Because let me be clear, if they’re struggling for money, they’re not thinking about what their next level is. They’re thinking about getting to a level. Yeah. And I would argue their attention and their energy needs to go to that, not you confusing them with, and how, you know, how much better can you be and how much more can you be when they’re struggling to get to enough, you know, survival.

We don’t really want to actually encourage people to spend that money. [00:18:00] Yeah. Not of them in that place. Yeah. And actually if we charge lower, we’re making ourselves. more accessible to people who maybe shouldn’t be charging that money in the first place. Yeah. And maybe as a suggestion, it would be kinder to charge more.

So that person goes, you know what I could, I can’t stretch myself and that’s better for them. Yeah. Better for them not to stretch, but also it means you’re attracting people who are ready to do the work you offer. Yeah. So when it comes to pricing, it’s like people go, what should I price it out? I want to be inclusive.

And I’m like, well, forget inclusive. Who are your ideal people? Yeah. That’s what you need to think about. And that’s 

Laura AW: a really interesting one. Cause I think so many people do struggle with that feeling that they want to be inclusive. They want to have something for everyone. And I mean, I always remind people that most people are creating a lot of free content as part of their marketing anyway.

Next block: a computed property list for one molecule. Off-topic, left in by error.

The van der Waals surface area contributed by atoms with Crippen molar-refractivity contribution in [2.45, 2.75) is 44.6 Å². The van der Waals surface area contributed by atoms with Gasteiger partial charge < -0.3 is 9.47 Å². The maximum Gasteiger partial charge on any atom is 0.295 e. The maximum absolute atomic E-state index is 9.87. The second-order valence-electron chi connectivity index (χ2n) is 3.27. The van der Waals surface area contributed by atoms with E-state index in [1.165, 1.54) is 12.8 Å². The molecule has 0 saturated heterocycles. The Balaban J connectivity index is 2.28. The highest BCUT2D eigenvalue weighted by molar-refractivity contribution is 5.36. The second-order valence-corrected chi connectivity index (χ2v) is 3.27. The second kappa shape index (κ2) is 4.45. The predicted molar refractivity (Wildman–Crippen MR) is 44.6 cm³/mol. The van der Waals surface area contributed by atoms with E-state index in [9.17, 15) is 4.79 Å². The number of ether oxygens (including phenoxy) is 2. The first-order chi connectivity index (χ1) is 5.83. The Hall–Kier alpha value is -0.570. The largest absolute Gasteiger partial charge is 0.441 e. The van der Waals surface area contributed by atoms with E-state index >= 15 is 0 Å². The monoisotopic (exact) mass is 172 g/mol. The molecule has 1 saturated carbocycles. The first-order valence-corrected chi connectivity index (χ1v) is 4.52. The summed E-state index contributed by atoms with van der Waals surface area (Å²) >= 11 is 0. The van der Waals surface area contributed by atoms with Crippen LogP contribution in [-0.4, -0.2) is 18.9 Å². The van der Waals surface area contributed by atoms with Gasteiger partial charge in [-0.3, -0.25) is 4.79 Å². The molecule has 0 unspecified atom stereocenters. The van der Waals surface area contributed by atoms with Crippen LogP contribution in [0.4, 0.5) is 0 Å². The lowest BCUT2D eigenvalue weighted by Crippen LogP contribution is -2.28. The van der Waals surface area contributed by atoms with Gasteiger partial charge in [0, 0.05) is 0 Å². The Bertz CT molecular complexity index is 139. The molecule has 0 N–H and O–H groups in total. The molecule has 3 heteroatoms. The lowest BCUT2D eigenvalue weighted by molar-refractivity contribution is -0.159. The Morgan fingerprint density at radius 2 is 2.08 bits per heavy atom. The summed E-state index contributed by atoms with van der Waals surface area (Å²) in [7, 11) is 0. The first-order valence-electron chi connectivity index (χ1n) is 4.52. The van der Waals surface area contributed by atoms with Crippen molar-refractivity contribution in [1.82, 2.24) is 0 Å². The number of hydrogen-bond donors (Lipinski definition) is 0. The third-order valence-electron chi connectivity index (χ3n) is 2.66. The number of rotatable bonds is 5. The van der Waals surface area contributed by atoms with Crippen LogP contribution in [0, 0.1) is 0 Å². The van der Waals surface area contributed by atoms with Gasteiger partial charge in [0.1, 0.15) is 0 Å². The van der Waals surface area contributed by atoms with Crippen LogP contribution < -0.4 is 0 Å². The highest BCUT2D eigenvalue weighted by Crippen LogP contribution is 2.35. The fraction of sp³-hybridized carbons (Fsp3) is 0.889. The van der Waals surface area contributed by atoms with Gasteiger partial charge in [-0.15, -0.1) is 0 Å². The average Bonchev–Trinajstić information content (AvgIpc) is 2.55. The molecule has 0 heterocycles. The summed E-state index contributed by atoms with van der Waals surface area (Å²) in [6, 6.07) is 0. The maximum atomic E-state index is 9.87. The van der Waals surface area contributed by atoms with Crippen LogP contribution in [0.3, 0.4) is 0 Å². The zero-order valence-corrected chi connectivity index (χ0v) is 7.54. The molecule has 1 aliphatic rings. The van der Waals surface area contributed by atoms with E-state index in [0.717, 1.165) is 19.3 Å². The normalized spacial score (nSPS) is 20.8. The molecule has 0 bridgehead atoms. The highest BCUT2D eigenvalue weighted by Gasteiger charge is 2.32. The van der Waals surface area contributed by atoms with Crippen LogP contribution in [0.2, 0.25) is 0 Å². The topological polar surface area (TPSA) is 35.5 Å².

Ray Dodd: Exactly. 

Laura AW: So that there’s by default, You know, coaches are, are probably given quite a lot away, you know, quote unquote for free, obviously for marketing, sometimes that’s helpful, I think, in terms of I’ve then been able [00:19:00] to, you know, rationalize that yeah, I think it’s really, really interesting because it is one of those things where, you know, how to price things can be, can be really, really tricky, but go and follow you on Instagram and your podcast if you get stuck with that, because I know that you’ve got resources and things that talk about that.

But in terms of Selling as well, because I know that you talk about how difficult it is to, to show up and sell when there’s the, the money mindset side of things, but I’d love for you to explore and talk a little bit more about the selling side of it, because I think, and I was saying before we hit record that I did one of your selling challenges a couple of years ago, I think it probably was now